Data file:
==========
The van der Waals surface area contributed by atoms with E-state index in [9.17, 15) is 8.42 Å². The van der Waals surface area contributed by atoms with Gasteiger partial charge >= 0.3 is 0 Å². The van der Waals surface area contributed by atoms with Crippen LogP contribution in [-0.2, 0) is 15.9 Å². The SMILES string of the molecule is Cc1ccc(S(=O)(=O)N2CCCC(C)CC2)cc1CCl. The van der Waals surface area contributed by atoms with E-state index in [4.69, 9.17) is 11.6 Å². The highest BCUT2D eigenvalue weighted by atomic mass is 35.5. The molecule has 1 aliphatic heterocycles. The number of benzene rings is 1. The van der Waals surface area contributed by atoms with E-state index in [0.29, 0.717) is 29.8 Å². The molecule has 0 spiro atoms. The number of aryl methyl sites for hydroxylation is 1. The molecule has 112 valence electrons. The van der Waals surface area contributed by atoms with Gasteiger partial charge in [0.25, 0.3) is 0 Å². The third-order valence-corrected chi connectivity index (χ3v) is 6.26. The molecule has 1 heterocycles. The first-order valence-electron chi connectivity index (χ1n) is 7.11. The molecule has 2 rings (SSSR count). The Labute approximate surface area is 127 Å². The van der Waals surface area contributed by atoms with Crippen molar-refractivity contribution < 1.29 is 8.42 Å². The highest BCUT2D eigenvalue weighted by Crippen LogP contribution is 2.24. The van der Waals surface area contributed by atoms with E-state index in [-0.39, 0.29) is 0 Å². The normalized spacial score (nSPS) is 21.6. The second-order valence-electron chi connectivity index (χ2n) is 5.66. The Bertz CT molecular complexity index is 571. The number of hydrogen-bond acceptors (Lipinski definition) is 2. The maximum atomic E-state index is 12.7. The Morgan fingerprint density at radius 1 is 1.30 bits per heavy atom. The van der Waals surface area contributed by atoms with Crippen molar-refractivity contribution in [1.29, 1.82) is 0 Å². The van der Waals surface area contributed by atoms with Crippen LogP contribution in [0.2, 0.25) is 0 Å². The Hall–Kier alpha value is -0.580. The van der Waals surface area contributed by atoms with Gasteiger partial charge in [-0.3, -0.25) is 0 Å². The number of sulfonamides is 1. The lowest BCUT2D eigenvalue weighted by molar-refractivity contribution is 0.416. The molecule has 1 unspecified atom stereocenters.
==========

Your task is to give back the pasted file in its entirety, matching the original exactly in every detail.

The van der Waals surface area contributed by atoms with E-state index in [9.17, 15) is 8.42 Å². The van der Waals surface area contributed by atoms with Gasteiger partial charge >= 0.3 is 0 Å². The van der Waals surface area contributed by atoms with Crippen LogP contribution in [-0.2, 0) is 15.9 Å². The SMILES string of the molecule is Cc1ccc(S(=O)(=O)N2CCCC(C)CC2)cc1CCl. The van der Waals surface area contributed by atoms with E-state index in [4.69, 9.17) is 11.6 Å². The highest BCUT2D eigenvalue weighted by atomic mass is 35.5. The molecule has 1 aliphatic heterocycles. The number of benzene rings is 1. The van der Waals surface area contributed by atoms with E-state index in [0.29, 0.717) is 29.8 Å². The molecule has 0 spiro atoms. The number of aryl methyl sites for hydroxylation is 1. The molecule has 112 valence electrons. The van der Waals surface area contributed by atoms with Gasteiger partial charge in [0.25, 0.3) is 0 Å². The third-order valence-corrected chi connectivity index (χ3v) is 6.26. The molecule has 1 heterocycles. The first-order valence-electron chi connectivity index (χ1n) is 7.11. The molecule has 2 rings (SSSR count). The Labute approximate surface area is 127 Å². The van der Waals surface area contributed by atoms with Crippen molar-refractivity contribution < 1.29 is 8.42 Å². The highest BCUT2D eigenvalue weighted by Crippen LogP contribution is 2.24. The van der Waals surface area contributed by atoms with E-state index in [-0.39, 0.29) is 0 Å². The normalized spacial score (nSPS) is 21.6. The second-order valence-electron chi connectivity index (χ2n) is 5.66. The Bertz CT molecular complexity index is 571. The number of hydrogen-bond acceptors (Lipinski definition) is 2. The maximum atomic E-state index is 12.7. The Morgan fingerprint density at radius 1 is 1.30 bits per heavy atom. The van der Waals surface area contributed by atoms with Crippen molar-refractivity contribution in [1.29, 1.82) is 0 Å². The van der Waals surface area contributed by atoms with Crippen LogP contribution in [0.2, 0.25) is 0 Å². The Hall–Kier alpha value is -0.580. The van der Waals surface area contributed by atoms with Gasteiger partial charge in [-0.3, -0.25) is 0 Å². The number of sulfonamides is 1. The lowest BCUT2D eigenvalue weighted by molar-refractivity contribution is 0.416. The molecule has 1 unspecified atom stereocenters.